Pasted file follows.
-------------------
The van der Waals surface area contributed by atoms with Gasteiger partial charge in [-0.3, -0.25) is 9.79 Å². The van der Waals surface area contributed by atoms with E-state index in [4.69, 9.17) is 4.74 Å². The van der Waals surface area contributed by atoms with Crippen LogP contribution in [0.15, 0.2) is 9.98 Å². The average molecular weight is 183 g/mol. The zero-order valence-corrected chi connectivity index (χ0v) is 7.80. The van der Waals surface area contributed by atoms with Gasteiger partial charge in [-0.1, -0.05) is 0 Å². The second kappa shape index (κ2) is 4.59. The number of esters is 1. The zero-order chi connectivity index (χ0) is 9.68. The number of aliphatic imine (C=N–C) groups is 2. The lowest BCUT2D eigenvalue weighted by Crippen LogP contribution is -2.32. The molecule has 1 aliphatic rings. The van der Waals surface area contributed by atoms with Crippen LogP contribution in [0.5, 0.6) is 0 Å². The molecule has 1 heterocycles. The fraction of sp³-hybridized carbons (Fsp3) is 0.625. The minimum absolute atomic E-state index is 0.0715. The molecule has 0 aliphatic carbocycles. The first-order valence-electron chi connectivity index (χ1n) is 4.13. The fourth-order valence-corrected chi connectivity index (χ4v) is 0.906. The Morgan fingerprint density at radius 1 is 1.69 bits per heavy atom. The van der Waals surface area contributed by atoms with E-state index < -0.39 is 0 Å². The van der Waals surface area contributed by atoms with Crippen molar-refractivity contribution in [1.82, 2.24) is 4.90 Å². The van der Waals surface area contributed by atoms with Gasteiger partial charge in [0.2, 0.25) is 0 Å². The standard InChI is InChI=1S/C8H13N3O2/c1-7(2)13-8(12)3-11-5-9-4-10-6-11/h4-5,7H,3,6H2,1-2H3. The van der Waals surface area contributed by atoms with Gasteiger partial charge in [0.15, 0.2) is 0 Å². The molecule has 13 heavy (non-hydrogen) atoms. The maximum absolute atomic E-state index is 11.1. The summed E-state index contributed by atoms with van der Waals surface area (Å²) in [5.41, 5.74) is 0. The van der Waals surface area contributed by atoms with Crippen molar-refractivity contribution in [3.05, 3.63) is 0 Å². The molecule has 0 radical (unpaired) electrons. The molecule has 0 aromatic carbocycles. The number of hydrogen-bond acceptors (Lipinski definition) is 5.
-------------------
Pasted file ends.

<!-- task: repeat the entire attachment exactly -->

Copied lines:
The van der Waals surface area contributed by atoms with Gasteiger partial charge in [-0.3, -0.25) is 9.79 Å². The van der Waals surface area contributed by atoms with E-state index in [4.69, 9.17) is 4.74 Å². The van der Waals surface area contributed by atoms with Crippen LogP contribution in [0.15, 0.2) is 9.98 Å². The average molecular weight is 183 g/mol. The zero-order valence-corrected chi connectivity index (χ0v) is 7.80. The van der Waals surface area contributed by atoms with Gasteiger partial charge in [-0.1, -0.05) is 0 Å². The second kappa shape index (κ2) is 4.59. The number of esters is 1. The zero-order chi connectivity index (χ0) is 9.68. The number of aliphatic imine (C=N–C) groups is 2. The lowest BCUT2D eigenvalue weighted by Crippen LogP contribution is -2.32. The molecule has 1 aliphatic rings. The van der Waals surface area contributed by atoms with Crippen LogP contribution in [0.5, 0.6) is 0 Å². The molecule has 1 heterocycles. The fraction of sp³-hybridized carbons (Fsp3) is 0.625. The minimum absolute atomic E-state index is 0.0715. The molecule has 0 aliphatic carbocycles. The first-order valence-electron chi connectivity index (χ1n) is 4.13. The fourth-order valence-corrected chi connectivity index (χ4v) is 0.906. The Morgan fingerprint density at radius 1 is 1.69 bits per heavy atom. The van der Waals surface area contributed by atoms with E-state index < -0.39 is 0 Å². The van der Waals surface area contributed by atoms with Crippen molar-refractivity contribution in [1.82, 2.24) is 4.90 Å². The van der Waals surface area contributed by atoms with Gasteiger partial charge in [0.2, 0.25) is 0 Å². The standard InChI is InChI=1S/C8H13N3O2/c1-7(2)13-8(12)3-11-5-9-4-10-6-11/h4-5,7H,3,6H2,1-2H3. The van der Waals surface area contributed by atoms with Gasteiger partial charge in [0.15, 0.2) is 0 Å². The molecule has 13 heavy (non-hydrogen) atoms. The maximum absolute atomic E-state index is 11.1. The summed E-state index contributed by atoms with van der Waals surface area (Å²) in [5.41, 5.74) is 0. The van der Waals surface area contributed by atoms with Crippen molar-refractivity contribution in [3.05, 3.63) is 0 Å². The molecule has 0 radical (unpaired) electrons. The molecule has 0 aromatic carbocycles. The number of hydrogen-bond acceptors (Lipinski definition) is 5.